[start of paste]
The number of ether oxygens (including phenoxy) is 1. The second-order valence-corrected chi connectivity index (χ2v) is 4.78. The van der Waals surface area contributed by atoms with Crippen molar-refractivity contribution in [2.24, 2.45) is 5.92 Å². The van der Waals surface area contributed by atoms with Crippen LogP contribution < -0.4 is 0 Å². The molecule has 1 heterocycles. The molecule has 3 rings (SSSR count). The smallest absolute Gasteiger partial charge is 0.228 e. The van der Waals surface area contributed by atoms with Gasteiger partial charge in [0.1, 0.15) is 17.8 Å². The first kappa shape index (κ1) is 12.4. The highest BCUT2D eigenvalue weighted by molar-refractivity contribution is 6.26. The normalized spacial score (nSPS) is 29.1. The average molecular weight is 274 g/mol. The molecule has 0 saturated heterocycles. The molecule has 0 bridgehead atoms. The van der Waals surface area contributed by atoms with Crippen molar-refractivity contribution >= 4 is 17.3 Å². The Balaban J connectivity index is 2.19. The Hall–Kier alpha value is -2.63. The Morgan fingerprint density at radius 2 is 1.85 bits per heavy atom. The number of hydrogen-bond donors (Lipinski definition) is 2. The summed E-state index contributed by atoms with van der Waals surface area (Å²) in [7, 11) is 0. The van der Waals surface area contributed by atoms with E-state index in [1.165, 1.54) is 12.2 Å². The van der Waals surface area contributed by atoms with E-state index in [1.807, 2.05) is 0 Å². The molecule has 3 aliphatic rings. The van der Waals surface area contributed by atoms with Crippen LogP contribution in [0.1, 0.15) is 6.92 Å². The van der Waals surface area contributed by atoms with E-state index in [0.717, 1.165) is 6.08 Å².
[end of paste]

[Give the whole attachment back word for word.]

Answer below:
The number of ether oxygens (including phenoxy) is 1. The second-order valence-corrected chi connectivity index (χ2v) is 4.78. The van der Waals surface area contributed by atoms with Crippen molar-refractivity contribution in [2.24, 2.45) is 5.92 Å². The van der Waals surface area contributed by atoms with Crippen LogP contribution < -0.4 is 0 Å². The molecule has 1 heterocycles. The molecule has 3 rings (SSSR count). The smallest absolute Gasteiger partial charge is 0.228 e. The van der Waals surface area contributed by atoms with Gasteiger partial charge in [0.1, 0.15) is 17.8 Å². The first kappa shape index (κ1) is 12.4. The highest BCUT2D eigenvalue weighted by molar-refractivity contribution is 6.26. The normalized spacial score (nSPS) is 29.1. The average molecular weight is 274 g/mol. The molecule has 0 saturated heterocycles. The molecule has 0 bridgehead atoms. The van der Waals surface area contributed by atoms with Crippen molar-refractivity contribution >= 4 is 17.3 Å². The Balaban J connectivity index is 2.19. The Hall–Kier alpha value is -2.63. The Morgan fingerprint density at radius 2 is 1.85 bits per heavy atom. The number of hydrogen-bond donors (Lipinski definition) is 2. The summed E-state index contributed by atoms with van der Waals surface area (Å²) in [7, 11) is 0. The van der Waals surface area contributed by atoms with E-state index in [1.165, 1.54) is 12.2 Å². The van der Waals surface area contributed by atoms with E-state index in [1.807, 2.05) is 0 Å². The molecule has 3 aliphatic rings. The van der Waals surface area contributed by atoms with Crippen LogP contribution in [0.1, 0.15) is 6.92 Å². The van der Waals surface area contributed by atoms with E-state index in [0.717, 1.165) is 6.08 Å².